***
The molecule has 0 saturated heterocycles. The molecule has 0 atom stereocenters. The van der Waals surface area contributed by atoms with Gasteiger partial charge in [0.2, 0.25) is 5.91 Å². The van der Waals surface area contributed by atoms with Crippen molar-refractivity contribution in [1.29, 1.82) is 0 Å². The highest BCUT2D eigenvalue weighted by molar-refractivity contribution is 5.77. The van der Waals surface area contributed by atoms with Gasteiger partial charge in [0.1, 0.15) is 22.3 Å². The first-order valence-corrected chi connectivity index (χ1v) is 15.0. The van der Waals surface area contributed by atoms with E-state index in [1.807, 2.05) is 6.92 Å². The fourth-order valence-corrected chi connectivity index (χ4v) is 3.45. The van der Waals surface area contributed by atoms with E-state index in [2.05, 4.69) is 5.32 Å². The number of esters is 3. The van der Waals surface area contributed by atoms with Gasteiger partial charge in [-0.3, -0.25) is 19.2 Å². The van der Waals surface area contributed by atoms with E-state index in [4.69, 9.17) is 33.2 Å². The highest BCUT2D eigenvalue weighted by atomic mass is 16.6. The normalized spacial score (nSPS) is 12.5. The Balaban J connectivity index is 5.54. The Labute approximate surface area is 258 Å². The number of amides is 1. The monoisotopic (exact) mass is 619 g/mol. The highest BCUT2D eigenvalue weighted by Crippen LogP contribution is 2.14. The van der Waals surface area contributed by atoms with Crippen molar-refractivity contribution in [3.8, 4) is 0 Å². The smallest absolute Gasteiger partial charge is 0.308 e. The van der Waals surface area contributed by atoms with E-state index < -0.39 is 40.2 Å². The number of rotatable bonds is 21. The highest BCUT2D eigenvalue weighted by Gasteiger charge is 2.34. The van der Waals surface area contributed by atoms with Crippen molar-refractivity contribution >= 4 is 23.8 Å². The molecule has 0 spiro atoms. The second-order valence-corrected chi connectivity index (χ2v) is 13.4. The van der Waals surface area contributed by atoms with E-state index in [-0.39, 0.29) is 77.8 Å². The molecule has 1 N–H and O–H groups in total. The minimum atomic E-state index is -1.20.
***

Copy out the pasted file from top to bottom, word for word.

The molecule has 0 saturated heterocycles. The molecule has 0 atom stereocenters. The van der Waals surface area contributed by atoms with Gasteiger partial charge in [0.2, 0.25) is 5.91 Å². The van der Waals surface area contributed by atoms with Crippen molar-refractivity contribution in [1.29, 1.82) is 0 Å². The highest BCUT2D eigenvalue weighted by molar-refractivity contribution is 5.77. The van der Waals surface area contributed by atoms with Gasteiger partial charge in [0.1, 0.15) is 22.3 Å². The first-order valence-corrected chi connectivity index (χ1v) is 15.0. The van der Waals surface area contributed by atoms with E-state index in [1.807, 2.05) is 6.92 Å². The fourth-order valence-corrected chi connectivity index (χ4v) is 3.45. The van der Waals surface area contributed by atoms with E-state index in [2.05, 4.69) is 5.32 Å². The number of esters is 3. The van der Waals surface area contributed by atoms with Gasteiger partial charge in [-0.3, -0.25) is 19.2 Å². The van der Waals surface area contributed by atoms with E-state index in [4.69, 9.17) is 33.2 Å². The highest BCUT2D eigenvalue weighted by atomic mass is 16.6. The normalized spacial score (nSPS) is 12.5. The Balaban J connectivity index is 5.54. The Labute approximate surface area is 258 Å². The number of amides is 1. The monoisotopic (exact) mass is 619 g/mol. The highest BCUT2D eigenvalue weighted by Crippen LogP contribution is 2.14. The van der Waals surface area contributed by atoms with Crippen molar-refractivity contribution in [3.8, 4) is 0 Å². The smallest absolute Gasteiger partial charge is 0.308 e. The van der Waals surface area contributed by atoms with E-state index < -0.39 is 40.2 Å². The number of rotatable bonds is 21. The highest BCUT2D eigenvalue weighted by Gasteiger charge is 2.34. The van der Waals surface area contributed by atoms with Crippen molar-refractivity contribution >= 4 is 23.8 Å². The molecule has 0 spiro atoms. The second-order valence-corrected chi connectivity index (χ2v) is 13.4. The van der Waals surface area contributed by atoms with E-state index in [-0.39, 0.29) is 77.8 Å². The molecule has 1 N–H and O–H groups in total. The minimum atomic E-state index is -1.20.